Peak hourOnly had a handful of trains each peak, about every 30 minutesAltona: about every 20-25 minutesAbout every 22 minutes
Weekday off-peakAbout every 2 hoursEvery 40 minutes (shuttle)Every 20 minutes
Weekday eveningsAbout once an hourEvery 40 minutes (shuttle)Every 20 minutes until 10pm,
then every 30 minutes*
Saturday off-peakAbout once an hour to AltonaEvery 40 minutes (shuttle)Every 20 minutes*
Saturday eveningSee aboveEvery 40 minutes (shuttle)Every 30 minutes*
Sunday morningNo serviceOnce an hour (shuttle)Every 40 minutes until 10am,
then every 20 minutes*
Sunday afternoonAbout once an hourAltona: once an hour (shuttle)Every 20 minutes*
Sunday eveningEvery couple of hours, with the last train at about 9pmAltona: once an hour (shuttle)Every 30 minutes*
*At these times, Werribee trains run via the Altona Loop
Outbound train waits for inbound train at Westona on the Altona Loop

Werribee line

For many years the Werribee line was a semi-rural service, part of the Geelong line, with some local trains from the City or Newport. As noted above, the line was eventually electrified and connected to the Altona line in 1985.

Werribee line192419742020
Service patternSteam service, part of the Geelong line, with some local trainsDiesel trains including some local services, and some shuttles from Newport connecting with Williamstown trainsWeekday daytime: trains bypass the Altona Loop and run express most of the way to the City

Evenings/weekends: trains run via the Altona Loop, stop all stations to the City
Running time (Outbound midday)Flinders St-Werribee: 52 minutes

Spencer St-Werribee: 45 minutes on a Geelong limited express train**
Flinders St-Werribee: 56 minutes (including 7 minutes change at Newport)

Spencer St-Werribee: 34 minutes on a Geelong limited express train**
Flinders St-Werribee (express Footscray-Newport-Laverton): 40 minutes

Weekends via Altona Loop, stopping all stations: 51 minutes
Peak hourA very sparse service, only about four trains per day, including one in peakAbout every 40 minutes**About every 10 minutes
Weekday off-peakVery sparse serviceAbout once an hour**Every 20 minutes
Weekday eveningsOne outbound service on Wednesdays only at 11:33pmAbout every 1-2 hours**Every 20 minutes until 10pm,
then every 30 minutes*
Saturday off-peakOnly about 5 trains to Werribee on Saturdays**About once an hour**Every 20 minutes*
Saturday eveningOne outbound service only at 11:33pmAbout every 1-2 hours**Every 30 minutes*
Sunday morningNo serviceAbout every 90 minutesEvery 40 minutes until 10am,
then every 20 minutes*
Sunday afternoonNo serviceAbout every 90 minutesEvery 20 minutes*
Sunday eveningNo serviceAbout every 90-120 minutesEvery 30 minutes*
*Trains at these times serve Altona Loop and Werribee
**Some Geelong trains served Werribee station, but did not serve other stops on the line
Werribee train departing Flinders Street


So what’s the verdict? It depends.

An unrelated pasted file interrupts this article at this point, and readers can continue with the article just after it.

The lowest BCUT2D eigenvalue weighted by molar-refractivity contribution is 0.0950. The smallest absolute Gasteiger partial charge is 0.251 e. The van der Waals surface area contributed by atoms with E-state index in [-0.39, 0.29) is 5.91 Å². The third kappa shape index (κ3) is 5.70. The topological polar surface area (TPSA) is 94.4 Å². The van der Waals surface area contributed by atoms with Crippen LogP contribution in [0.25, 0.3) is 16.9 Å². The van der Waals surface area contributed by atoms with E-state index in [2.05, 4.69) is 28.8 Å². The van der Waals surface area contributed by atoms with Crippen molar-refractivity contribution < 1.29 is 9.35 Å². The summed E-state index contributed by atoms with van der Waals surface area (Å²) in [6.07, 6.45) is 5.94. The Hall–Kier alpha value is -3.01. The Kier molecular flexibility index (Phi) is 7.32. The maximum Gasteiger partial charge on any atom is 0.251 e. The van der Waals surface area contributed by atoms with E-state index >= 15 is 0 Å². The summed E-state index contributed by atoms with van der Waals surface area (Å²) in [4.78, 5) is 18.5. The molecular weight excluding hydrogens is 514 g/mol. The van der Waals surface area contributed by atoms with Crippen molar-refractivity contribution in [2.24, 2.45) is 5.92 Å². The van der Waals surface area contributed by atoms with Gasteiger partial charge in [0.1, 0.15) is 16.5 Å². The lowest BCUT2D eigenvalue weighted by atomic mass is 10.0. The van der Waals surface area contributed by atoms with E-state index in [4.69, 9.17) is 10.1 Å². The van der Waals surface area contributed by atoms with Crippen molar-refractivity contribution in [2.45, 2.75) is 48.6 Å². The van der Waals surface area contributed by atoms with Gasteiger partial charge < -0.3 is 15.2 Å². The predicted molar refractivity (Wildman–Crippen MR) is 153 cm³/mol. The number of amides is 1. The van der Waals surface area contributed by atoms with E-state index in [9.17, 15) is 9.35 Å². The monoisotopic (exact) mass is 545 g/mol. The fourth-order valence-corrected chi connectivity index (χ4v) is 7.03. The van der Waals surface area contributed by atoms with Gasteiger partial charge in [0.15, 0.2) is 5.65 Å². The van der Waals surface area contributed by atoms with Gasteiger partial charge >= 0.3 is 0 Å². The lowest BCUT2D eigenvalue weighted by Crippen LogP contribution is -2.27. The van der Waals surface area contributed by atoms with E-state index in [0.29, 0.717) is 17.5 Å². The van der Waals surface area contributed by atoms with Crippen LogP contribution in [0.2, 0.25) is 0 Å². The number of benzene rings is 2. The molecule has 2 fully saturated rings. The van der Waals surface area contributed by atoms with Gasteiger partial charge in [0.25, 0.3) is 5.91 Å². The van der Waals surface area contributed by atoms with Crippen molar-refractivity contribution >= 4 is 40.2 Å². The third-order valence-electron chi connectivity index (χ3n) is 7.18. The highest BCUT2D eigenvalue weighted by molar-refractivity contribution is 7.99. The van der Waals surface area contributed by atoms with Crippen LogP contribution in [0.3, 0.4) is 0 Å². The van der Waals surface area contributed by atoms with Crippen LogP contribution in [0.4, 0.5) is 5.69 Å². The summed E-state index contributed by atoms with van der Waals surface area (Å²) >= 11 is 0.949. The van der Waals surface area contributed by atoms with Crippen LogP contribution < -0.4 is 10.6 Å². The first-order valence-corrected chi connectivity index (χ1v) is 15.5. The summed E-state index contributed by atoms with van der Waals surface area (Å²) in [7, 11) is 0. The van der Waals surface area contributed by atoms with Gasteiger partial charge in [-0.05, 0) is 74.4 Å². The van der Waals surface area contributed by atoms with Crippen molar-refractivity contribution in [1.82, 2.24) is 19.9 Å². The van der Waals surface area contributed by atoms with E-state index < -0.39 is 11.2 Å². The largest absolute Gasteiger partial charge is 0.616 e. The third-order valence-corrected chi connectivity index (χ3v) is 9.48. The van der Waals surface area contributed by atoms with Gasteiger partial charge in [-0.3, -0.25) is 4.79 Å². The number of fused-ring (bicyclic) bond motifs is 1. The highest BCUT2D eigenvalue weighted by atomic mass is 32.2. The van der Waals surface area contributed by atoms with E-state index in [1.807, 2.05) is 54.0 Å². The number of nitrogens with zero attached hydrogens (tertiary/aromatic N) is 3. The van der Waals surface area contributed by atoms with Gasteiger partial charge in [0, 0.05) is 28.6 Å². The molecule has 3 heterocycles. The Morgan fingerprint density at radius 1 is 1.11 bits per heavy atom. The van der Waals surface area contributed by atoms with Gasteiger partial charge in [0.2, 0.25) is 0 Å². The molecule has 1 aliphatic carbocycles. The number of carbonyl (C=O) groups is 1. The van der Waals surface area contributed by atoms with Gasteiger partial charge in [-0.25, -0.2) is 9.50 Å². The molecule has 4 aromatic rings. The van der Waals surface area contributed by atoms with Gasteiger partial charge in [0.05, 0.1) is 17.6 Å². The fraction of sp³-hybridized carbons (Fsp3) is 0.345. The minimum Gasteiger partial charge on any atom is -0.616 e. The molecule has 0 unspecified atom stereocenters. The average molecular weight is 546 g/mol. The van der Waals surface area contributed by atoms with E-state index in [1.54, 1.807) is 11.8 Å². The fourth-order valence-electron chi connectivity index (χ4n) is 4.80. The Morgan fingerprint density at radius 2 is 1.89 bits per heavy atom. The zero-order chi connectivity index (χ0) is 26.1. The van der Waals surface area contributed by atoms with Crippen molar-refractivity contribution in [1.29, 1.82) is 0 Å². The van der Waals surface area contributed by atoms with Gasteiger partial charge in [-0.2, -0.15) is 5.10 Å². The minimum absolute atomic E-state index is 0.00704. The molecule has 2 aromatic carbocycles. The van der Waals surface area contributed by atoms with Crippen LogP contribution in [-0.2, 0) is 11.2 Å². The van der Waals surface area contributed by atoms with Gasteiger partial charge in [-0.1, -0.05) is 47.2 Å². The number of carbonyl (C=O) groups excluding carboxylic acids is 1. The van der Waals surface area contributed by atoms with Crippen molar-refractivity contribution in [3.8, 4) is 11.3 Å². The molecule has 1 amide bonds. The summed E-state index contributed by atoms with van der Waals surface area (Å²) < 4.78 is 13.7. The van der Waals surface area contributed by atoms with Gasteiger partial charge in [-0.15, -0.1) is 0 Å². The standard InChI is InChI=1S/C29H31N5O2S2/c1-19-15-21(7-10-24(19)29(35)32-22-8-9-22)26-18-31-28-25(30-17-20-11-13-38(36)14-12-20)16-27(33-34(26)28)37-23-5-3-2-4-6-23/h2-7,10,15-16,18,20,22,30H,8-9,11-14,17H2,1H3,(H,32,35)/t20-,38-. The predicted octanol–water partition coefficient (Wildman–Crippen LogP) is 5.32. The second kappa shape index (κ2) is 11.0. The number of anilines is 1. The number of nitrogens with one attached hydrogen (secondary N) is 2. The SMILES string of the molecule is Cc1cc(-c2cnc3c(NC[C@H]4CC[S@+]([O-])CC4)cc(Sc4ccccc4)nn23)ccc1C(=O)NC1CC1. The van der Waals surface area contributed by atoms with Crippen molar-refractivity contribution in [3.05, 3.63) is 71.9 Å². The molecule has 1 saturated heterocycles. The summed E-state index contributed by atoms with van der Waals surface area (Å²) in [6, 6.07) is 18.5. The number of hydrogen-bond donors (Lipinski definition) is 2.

In 1924 and 1974, the Williamstown line was actually more frequent at peak times and in the evenings than today. Back then it was the main suburban line through Newport – now the main line is the Werribee line.

Over time the Werribee and Altona services have expanded as population has grown. This reflects that 100 years ago, Werribee and the (few) other stops along the line were basically country outposts, not built-up suburbs of Melbourne.

In 2020, there are frequent services in peak out to Werribee, and good daytime weekday frequencies between the City and to Newport – far better than at anytime previously.

However at other times of day, especially evenings and weekends, frequencies are still lacking for these lines, which serve some of the fastest growing areas in Melbourne.

The Williamstown and Altona Loop/Laverton peak frequencies of every 22 minutes are particularly problematic, but so too are the 40 minute Sunday morning services.

Monday-Saturday evening services are actually less frequent than in 1974, following network-wide cuts in 1978 (from 20 minutes to 30 minutes) that were never fully restored.

The next timetable change will see some improvements, with Williamstown weekend daytime trains running into the City instead of shuttles, and the frequency between Newport and the City set to double.

Hopefully in time there are more upgrades coming.

UPDATE: Just after posting, I heard the December timetable change has been postponed – apparently due to delays on the Ballarat Line Upgrade project on which the timetable change depends.


PT Minister Ben Carroll will be guest speaker at the PTUA Annual General Meeting on 12th November, and will take questions. Details here. If you’re not a PTUA member, join up.

Lead photo: via State Library

By Daniel Bowen

Transport blogger / campaigner and spokesperson for the Public Transport Users Association / professional geek.
Bunurong land, Melbourne, Australia.
Opinions on this blog are all mine.

3 replies on “Were there more trains 100 years ago? (Part one)”

Thanks Daniel, this was an interesting analysis! The Werribee line today still needs a far more frequent off peak and early morning/late evening service. I think Werribee main line services could justify a 10 minute off peak frequency and every 15 to 20 minutes in the evening and early mornings. Ideally weekend Werribee main line services in the day would be at least every 10 minutes also, it is good the Newport to City section will get an upgraded frequency.